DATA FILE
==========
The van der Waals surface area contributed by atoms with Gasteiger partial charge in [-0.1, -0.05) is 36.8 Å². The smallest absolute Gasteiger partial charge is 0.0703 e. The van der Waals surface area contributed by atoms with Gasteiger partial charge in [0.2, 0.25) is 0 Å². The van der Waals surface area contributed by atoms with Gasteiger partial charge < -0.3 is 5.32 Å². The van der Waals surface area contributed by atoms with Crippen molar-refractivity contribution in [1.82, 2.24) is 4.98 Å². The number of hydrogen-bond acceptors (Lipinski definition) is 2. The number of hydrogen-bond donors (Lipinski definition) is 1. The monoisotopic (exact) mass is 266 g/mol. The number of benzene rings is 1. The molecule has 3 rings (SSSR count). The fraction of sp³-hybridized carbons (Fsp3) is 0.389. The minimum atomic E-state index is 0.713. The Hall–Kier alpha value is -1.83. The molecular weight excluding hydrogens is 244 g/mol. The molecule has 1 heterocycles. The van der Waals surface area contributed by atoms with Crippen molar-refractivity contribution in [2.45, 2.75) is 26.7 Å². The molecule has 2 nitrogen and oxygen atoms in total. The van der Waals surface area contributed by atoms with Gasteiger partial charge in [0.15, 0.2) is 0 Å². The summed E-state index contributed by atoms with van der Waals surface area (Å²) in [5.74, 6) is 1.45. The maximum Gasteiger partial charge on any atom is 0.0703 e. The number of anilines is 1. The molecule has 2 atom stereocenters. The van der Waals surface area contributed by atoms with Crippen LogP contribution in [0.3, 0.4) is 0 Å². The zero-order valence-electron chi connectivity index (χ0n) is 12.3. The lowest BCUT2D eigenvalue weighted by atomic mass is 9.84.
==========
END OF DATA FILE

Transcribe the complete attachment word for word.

The van der Waals surface area contributed by atoms with Gasteiger partial charge in [-0.1, -0.05) is 36.8 Å². The smallest absolute Gasteiger partial charge is 0.0703 e. The van der Waals surface area contributed by atoms with Gasteiger partial charge in [0.2, 0.25) is 0 Å². The van der Waals surface area contributed by atoms with Gasteiger partial charge < -0.3 is 5.32 Å². The van der Waals surface area contributed by atoms with Crippen molar-refractivity contribution in [1.82, 2.24) is 4.98 Å². The number of hydrogen-bond acceptors (Lipinski definition) is 2. The number of hydrogen-bond donors (Lipinski definition) is 1. The monoisotopic (exact) mass is 266 g/mol. The number of benzene rings is 1. The molecule has 3 rings (SSSR count). The fraction of sp³-hybridized carbons (Fsp3) is 0.389. The minimum atomic E-state index is 0.713. The Hall–Kier alpha value is -1.83. The molecular weight excluding hydrogens is 244 g/mol. The molecule has 1 heterocycles. The van der Waals surface area contributed by atoms with Crippen molar-refractivity contribution in [2.45, 2.75) is 26.7 Å². The molecule has 2 nitrogen and oxygen atoms in total. The van der Waals surface area contributed by atoms with Gasteiger partial charge in [0.15, 0.2) is 0 Å². The summed E-state index contributed by atoms with van der Waals surface area (Å²) in [5.74, 6) is 1.45. The maximum Gasteiger partial charge on any atom is 0.0703 e. The number of anilines is 1. The molecule has 2 atom stereocenters. The van der Waals surface area contributed by atoms with Crippen LogP contribution in [0.3, 0.4) is 0 Å². The zero-order valence-electron chi connectivity index (χ0n) is 12.3. The lowest BCUT2D eigenvalue weighted by atomic mass is 9.84.